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Endoscopic treatment for posterior ankle impingement: high patient satisfaction and low recurrence rate at long-term follow-up
  1. Ruben Zwiers1,2,3,
  2. Thomas P A Baltes1,2,3,
  3. Johannes I Wiegerinck1,2,3,
  4. Gino M M J Kerkhoffs1,2,3,
  5. C Niek van Dijk1,2,3
  1. 1 Department of Orthopaedic Surgery, Amsterdam UMC, University of Amsterdam, Amsterdam Movement Sciences, Meibergdreef 9, Amsterdam, the Netherlands, Amsterdam, The Netherlands
  2. 2 Academic Center for Evidence-Based Sports Medicine (ACES), Amsterdam, The Netherlands
  3. 3 Amsterdam Collaboration on Health and Safety in Sports (ACHSS), AMC/VUmc IOC Research Center, Amsterdam, The Netherlands
  1. Correspondence to Dr Ruben Zwiers, Academic Medical Center, Department of Orthopedic Surgery, University of Amsterdam, Amsterdam 22660, The Netherlands; r.zwiers{at}amc.uva.nl

Abstract

Objectives Good short-term outcomes have been described for endoscopic treatment of posterior ankle impingement. However, long-term outcome is unknown. The aim of this study is to determine the long-term patient satisfaction after endoscopic treatment and evaluate the recurrence rate of posterior ankle impingement. In addition, the aim of this study is to identify factors associated with favourable long-term outcome.

Methods A consecutive series of patients treated endoscopically for posterior ankle impingement between 2000 and 2011 in the Academic Medical Centre in Amsterdam were retrospectively reviewed. Primary outcome was patient satisfaction. Secondary outcome measures were function, pain, recurrence rate and Foot Ankle Outcome Scores. In addition, factors associated with long-term outcome were identified.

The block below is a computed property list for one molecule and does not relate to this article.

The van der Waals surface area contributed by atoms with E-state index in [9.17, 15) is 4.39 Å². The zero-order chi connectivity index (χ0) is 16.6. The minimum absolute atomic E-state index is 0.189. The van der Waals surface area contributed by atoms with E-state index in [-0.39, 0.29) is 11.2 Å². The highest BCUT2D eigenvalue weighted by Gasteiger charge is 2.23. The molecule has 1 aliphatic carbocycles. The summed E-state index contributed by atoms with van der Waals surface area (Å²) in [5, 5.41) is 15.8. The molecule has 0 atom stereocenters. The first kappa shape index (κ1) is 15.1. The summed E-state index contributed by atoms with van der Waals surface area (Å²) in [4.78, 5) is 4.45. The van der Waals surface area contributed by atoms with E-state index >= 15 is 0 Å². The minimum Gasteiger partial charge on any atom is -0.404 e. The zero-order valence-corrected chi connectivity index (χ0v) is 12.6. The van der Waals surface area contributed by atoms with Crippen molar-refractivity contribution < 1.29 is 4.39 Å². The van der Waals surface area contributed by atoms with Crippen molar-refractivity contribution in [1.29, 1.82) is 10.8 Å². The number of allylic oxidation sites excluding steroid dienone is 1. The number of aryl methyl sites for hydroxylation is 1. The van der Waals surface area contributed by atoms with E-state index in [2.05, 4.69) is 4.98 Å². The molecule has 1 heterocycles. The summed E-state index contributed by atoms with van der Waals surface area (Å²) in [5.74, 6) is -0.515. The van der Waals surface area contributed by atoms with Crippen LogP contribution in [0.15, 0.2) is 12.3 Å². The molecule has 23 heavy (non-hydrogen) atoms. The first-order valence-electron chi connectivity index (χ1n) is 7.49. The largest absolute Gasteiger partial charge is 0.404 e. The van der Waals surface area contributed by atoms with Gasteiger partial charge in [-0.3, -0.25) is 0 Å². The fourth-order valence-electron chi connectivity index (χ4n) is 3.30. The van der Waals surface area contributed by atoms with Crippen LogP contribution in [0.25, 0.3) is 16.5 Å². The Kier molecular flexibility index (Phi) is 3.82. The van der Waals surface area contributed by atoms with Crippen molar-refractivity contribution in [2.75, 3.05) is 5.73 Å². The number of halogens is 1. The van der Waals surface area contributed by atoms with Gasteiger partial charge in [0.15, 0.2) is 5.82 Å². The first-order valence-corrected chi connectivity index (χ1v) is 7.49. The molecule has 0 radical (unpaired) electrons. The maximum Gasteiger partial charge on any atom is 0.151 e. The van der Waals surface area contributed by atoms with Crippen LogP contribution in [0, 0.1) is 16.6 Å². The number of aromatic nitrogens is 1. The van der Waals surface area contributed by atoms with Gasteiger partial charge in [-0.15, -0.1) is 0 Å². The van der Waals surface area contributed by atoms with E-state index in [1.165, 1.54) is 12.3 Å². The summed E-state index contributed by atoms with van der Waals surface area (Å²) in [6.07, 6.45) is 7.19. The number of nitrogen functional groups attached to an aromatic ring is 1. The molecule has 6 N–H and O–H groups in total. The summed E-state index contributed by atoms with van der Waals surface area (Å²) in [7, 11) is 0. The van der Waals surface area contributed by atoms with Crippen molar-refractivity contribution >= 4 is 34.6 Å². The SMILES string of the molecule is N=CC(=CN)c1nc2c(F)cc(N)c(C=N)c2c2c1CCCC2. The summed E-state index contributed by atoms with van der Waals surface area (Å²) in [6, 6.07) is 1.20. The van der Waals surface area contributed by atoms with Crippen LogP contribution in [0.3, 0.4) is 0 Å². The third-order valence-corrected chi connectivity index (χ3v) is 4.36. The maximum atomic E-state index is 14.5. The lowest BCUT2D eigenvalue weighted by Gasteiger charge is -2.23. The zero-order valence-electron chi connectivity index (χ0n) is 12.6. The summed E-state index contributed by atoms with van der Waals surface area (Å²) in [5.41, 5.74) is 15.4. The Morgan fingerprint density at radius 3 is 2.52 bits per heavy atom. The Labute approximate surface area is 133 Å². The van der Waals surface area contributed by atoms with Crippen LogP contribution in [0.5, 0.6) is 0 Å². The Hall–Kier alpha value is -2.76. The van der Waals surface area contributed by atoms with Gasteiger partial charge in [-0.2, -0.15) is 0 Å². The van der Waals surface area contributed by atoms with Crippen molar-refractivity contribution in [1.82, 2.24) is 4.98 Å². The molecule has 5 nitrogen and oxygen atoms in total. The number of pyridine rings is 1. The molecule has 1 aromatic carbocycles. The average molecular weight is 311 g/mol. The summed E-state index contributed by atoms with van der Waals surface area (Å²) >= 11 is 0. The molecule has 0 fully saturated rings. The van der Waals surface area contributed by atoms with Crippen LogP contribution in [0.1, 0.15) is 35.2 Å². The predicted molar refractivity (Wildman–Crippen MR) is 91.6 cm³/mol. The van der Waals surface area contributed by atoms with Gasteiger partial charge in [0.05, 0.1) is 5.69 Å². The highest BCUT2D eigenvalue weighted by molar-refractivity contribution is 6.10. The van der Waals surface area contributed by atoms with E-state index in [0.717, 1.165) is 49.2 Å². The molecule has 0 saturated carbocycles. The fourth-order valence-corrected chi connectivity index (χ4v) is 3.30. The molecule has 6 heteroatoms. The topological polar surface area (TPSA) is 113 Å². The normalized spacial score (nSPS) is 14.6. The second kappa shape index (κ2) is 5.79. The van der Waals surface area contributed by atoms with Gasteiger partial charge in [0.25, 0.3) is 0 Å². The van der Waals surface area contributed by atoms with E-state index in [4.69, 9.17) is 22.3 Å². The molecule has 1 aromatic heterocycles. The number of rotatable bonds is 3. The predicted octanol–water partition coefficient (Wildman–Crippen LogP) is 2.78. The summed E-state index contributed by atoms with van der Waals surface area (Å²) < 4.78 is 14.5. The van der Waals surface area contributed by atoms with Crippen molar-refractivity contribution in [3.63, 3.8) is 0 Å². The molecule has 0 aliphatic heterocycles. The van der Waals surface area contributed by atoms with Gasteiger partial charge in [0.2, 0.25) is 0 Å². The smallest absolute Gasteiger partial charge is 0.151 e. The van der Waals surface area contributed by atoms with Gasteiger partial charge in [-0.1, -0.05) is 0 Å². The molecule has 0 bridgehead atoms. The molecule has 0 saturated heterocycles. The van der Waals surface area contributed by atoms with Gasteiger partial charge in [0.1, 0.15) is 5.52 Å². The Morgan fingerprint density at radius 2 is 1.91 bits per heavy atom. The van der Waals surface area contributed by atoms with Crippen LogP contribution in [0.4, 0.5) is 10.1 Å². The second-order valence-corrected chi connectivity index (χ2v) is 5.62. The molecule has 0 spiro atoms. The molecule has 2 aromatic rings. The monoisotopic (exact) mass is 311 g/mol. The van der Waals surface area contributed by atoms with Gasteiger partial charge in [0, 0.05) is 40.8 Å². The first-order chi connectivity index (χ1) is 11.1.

Results Two-hundred and three patients with 5–15 years of follow-up were included. Median satisfaction score was 8/10 and for 9/10 for function . Patients had no pain at follow-up. Outcome was similar for different types of impingement and type or level of sport participation. Symptoms recurred in 5% of the patients. In a multivariable analysis, additional flexor hallucis longus (FHL) tendinopathy was associated with lower satisfaction and a higher recurrence rate.

Conclusion Long-term outcome of endoscopic treatment for posterior ankle impingement demonstrated good results, with high patient satisfaction, good functional outcome scores and a low rate of recurrence for all types of posterior ankle impingement. Type and level of sports did not influence outcome. Only the presence of FHL tendinopathy was associated with lower satisfaction and a higher recurrence rate.

Level of evidence Level IV.

  • ankle
  • impingement
  • arthroscopy
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Footnotes

  • Contributors Conception or design of the work; drafting the article: RZ, JIW. Data collection: RZ, TPAB. Data analysis and interpretation: RZ. Critical revision of the article; final approval of the version to be published: All authors.

  • Funding The authors have not declared a specific grant for this research from any funding agency in the public, commercial or not-for-profit sectors.

  • Competing interests None declared.

  • Provenance and peer review Not commissioned; externally peer reviewed.

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